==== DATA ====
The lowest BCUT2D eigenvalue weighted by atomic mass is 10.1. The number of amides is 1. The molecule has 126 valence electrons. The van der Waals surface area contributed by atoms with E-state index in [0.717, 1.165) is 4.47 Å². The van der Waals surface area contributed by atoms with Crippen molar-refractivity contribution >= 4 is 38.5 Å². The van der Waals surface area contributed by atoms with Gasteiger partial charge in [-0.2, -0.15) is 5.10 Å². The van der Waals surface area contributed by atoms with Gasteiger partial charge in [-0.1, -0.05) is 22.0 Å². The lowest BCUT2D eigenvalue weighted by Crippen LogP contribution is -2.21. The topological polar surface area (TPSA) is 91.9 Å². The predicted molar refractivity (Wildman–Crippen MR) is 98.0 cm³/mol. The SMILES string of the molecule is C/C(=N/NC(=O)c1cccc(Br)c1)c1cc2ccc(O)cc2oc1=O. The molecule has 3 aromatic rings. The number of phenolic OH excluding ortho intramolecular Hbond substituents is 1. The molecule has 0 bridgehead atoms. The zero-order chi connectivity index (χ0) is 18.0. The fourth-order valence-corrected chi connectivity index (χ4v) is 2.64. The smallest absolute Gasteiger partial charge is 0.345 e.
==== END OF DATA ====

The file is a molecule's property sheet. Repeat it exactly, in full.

The lowest BCUT2D eigenvalue weighted by atomic mass is 10.1. The number of amides is 1. The molecule has 126 valence electrons. The van der Waals surface area contributed by atoms with E-state index in [0.717, 1.165) is 4.47 Å². The van der Waals surface area contributed by atoms with Crippen molar-refractivity contribution >= 4 is 38.5 Å². The van der Waals surface area contributed by atoms with Gasteiger partial charge in [-0.2, -0.15) is 5.10 Å². The van der Waals surface area contributed by atoms with Gasteiger partial charge in [-0.1, -0.05) is 22.0 Å². The lowest BCUT2D eigenvalue weighted by Crippen LogP contribution is -2.21. The topological polar surface area (TPSA) is 91.9 Å². The predicted molar refractivity (Wildman–Crippen MR) is 98.0 cm³/mol. The SMILES string of the molecule is C/C(=N/NC(=O)c1cccc(Br)c1)c1cc2ccc(O)cc2oc1=O. The molecule has 3 aromatic rings. The number of phenolic OH excluding ortho intramolecular Hbond substituents is 1. The molecule has 0 bridgehead atoms. The zero-order chi connectivity index (χ0) is 18.0. The fourth-order valence-corrected chi connectivity index (χ4v) is 2.64. The smallest absolute Gasteiger partial charge is 0.345 e.